The standing committee on Home Affairs recently submitted a report on the management of COVID-19 and related issues. Among other issues, the committee made a specific set of recommendations for safeguarding the interests of migrant workers including the creation of a national database.
The Standing Committee on Home Affairs submitted a report on ‘Management of COVID-19 and related issues’ in December 2020. The report broadly covers preparedness, improvement in health infrastructure, and the social and economic impact of the pandemic. It also makes a mention of the lessons learnt from this experience. This report was submitted about one month after the standing committee on Health released a report on the same issue.
Committee appreciated efforts of government, MoHFW, AIIMS and other institutions
The committee appreciated the government’s efforts in managing the pandemic and also the imposition of lockdown to delay the peak infections, mop up healthcare infrastructure, and the announcement of relief to the vulnerable under PM Garib Kalyan Yojana. It also appreciated the government’s efforts to bring back Indians stranded abroad. Appreciating the efforts of AIIMS, Health Ministry, and other institutions involved, the committee extended its gratitude towards the frontline healthcare workers and the Corona warriors who lost their lives while on duty. The committee also felt that there are some areas that governments should look into to ensure better preparedness in case of future pandemics
Disparity in public and private health facilities revealed by the pandemic
The committee appreciated the efforts put in by the central and state governments by overcoming the infrastructural hurdles and quickly responding to the situation by increasing testing capacity, availability of beds, testing centres, medical equipment, etc. The committee highlighted that the pandemic revealed the disparity in the health infrastructure in public and private facilities. Private facilities are expensive and inaccessible for many.
The committee called on the government to allocate more funds and strengthen the public health infrastructure, which will also be useful to handle future pandemics. It also said that the availability of health infrastructure and development should be ensured in rural and remote areas. It was also observed that private facilities charged exorbitantly high rates for COVID-19 treatment and called for regulatory oversight on hospitals to ensure that insurance claims are not rejected blindly. In the long run, the committee felt that government should aim at making COVID-19 treatment cashless for those covered under insurance.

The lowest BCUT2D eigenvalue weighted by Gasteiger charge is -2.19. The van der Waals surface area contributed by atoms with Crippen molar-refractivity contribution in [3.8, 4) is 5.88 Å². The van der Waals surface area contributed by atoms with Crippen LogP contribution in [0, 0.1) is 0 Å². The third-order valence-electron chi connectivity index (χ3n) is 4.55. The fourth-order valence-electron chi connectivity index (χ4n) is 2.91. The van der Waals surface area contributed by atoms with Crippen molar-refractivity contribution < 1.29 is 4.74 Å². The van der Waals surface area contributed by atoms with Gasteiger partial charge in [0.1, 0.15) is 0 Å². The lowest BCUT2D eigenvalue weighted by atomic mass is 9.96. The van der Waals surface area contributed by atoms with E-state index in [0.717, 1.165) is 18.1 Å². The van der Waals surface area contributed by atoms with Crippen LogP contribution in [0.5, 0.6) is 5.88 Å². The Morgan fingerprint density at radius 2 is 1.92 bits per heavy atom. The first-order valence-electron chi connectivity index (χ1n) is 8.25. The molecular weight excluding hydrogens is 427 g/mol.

Data should be made available for research taking care of privacy concerns
Precise studies on test rate, recovery, and fatality rate are vital for discerning the pattern, opined the committee. It further added that the testing facilities were not uniform across states and arrangements should be made to ensure that adequate health infrastructure is available in all districts. This was emphasized in the report of the Committee on Health as well. Furthermore, the committee stated that relevant data should be made available for the research community to provide inputs for managing the pandemic. The data should be such that it adheres to data anonymization and privacy laws. The committee also recommended that an open and transparent data sharing mechanism should be put in place for the public, scientists, and health professionals to access which would help in strengthening pandemic control.
Over-pricing, black marketing and other malpractices should be monitored
Another concern raised by the committee is the sale of beds by private hospitals, black marketing, and overpricing of some medicines used for the treatment of the coronavirus infection. The committee noted that people should be made aware of the inexpensive and effective repurposed medicines so that they do not end up spending a lot of money on expensive drugs. Efforts should be made to ensure that quality medicines are available for all at a subsidized rate, especially during pandemics.
The committee highlighted the need to devise a comprehensive Public Health Act, preferably at the national level such that it helps to monitor and control private hospitals to curb malpractices. The Act should also keep a check on the black marketing of medicines and product standardization.
AYUSH medicines and treatment can also be considered for dealing with the pandemic
Further, it was also recommended to include other cost-effective medicines including AYUSH medicines. Even the health standing committee report emphasized using AYUSH medicine and treatment to fight the pandemic. Both the committees suggested that AYUSH has huge potential to prevent and treat the ongoing pandemic. Patients and common people were recommended to have herbs and spices as part of their diet and practice Yoga to boost immunity.